dominion. Still, it seems impossible they should not have preferred it, after having tasted of the repose,the exemption from the conscription, the alleviation from many pecuniary burdens, the free scope to commerce and manufactures of which it was productive. With our knowledge and opinion of the administration of Bonaparte, and of the moral condition of the mass of the inhabitants of France, we are ready to assert after Mr. Burk,” that four fifths of them would thankfully have taken protection from the emperor of Morocco, and would never have troubled their heads about the abstract principles of the power which snatched them from imprisonment, robbery and murder. Although the submission to the resuscitated imperial government, soon became general, it was far from being universal, or accompanied with the same indications of satisfaction, as had been given on the re-entry of the Bourbons. The inhabitants of the South of the better class, were disposed to take up arms in the royal cause. The confessions made in the Reports of the imperial ministers on the state of the interior, prove how considerable were the hostile movements, and how formidable they would have become, had not the battle of Waterloo so speedily decided the controversy. The acclamations with which Bonaparte pretended to have been followed on his route from Cannes to Paris, proceeded from the lowest rabble. But we will not anticipate the circumstantial narrative which we propose to give of his journey, and ephemeral reign. Great pains have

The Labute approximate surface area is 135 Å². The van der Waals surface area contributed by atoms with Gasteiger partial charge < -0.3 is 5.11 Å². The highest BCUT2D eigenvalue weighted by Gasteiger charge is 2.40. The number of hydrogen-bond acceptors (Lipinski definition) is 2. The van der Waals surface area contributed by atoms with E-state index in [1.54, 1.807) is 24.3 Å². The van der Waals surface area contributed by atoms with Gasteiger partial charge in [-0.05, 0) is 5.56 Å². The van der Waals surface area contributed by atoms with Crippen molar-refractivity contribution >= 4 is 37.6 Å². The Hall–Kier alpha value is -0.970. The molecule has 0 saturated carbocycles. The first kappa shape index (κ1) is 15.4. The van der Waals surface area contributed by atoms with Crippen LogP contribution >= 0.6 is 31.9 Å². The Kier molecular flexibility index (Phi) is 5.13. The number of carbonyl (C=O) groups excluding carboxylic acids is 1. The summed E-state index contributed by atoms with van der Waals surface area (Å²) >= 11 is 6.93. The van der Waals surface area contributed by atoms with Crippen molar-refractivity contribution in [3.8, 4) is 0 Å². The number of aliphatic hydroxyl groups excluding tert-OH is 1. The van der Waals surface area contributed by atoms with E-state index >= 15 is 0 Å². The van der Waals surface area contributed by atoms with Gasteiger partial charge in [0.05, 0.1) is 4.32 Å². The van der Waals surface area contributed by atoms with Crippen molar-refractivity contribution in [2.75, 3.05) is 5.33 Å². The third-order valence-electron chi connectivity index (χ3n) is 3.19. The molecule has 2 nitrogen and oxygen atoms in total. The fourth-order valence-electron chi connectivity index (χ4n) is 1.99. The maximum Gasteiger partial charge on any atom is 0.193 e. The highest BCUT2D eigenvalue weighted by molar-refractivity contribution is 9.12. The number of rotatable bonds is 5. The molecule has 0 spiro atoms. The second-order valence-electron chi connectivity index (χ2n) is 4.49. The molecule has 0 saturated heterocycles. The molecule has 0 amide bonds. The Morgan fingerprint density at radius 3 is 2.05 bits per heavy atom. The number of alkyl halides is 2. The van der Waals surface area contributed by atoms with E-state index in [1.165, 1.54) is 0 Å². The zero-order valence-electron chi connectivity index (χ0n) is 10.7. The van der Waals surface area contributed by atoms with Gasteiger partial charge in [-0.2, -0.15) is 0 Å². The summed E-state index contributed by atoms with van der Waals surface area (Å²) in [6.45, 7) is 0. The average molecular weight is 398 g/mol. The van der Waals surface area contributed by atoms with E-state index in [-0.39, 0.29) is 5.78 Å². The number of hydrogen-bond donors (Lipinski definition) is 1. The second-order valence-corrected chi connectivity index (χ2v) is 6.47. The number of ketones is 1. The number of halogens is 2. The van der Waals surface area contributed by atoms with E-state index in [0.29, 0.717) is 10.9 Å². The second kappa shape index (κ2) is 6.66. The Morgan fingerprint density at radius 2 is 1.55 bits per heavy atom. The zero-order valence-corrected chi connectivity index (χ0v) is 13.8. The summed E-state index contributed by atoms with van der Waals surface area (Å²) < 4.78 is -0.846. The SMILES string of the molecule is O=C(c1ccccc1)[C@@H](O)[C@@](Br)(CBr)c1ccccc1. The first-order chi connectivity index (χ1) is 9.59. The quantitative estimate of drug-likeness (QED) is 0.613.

been taken in France to collect authentic materials for the history of the first, and such as are before us, seemingly entitled to full credit, furnish an account very different from the tale which he caused to be published in the Moniteur immediately after his arrival in Paris. The reservation of the sovereignty of the island of Elba, was, doubtless, made with a view to something more than his personal comfort, or to the exercise of a mock-majesty. The great sums of money which he took away, and which were stipulated to be annually paid to himself and his family, had a destination, and were successfully employed to a purpose, much beyond the wants of iuxury and pageantry.*"The world smiled with a mixture of pity and disdain at the addresses, proclamations and decrees which inaugurated the reign of the emperor of Elba; but must now be sensible that these mummeries were meant to overshadow and facilitate a great design. His panegyrists cannot admit with consisteney, nor will those who have attentively studied his character, that he could find gratification in this farce of sovereignty, or remain by any possibility, content with his new situation. We are disposed to believe that the resumption of the throne of France was concerted at the moment of his abdication, with those about him at Fontainbleau, and that his recommendation to the soldiery to be faithful to the king, the promise of writing the history of his campaigns, the assurances of perpetual resignation to his fate, were perfectly well un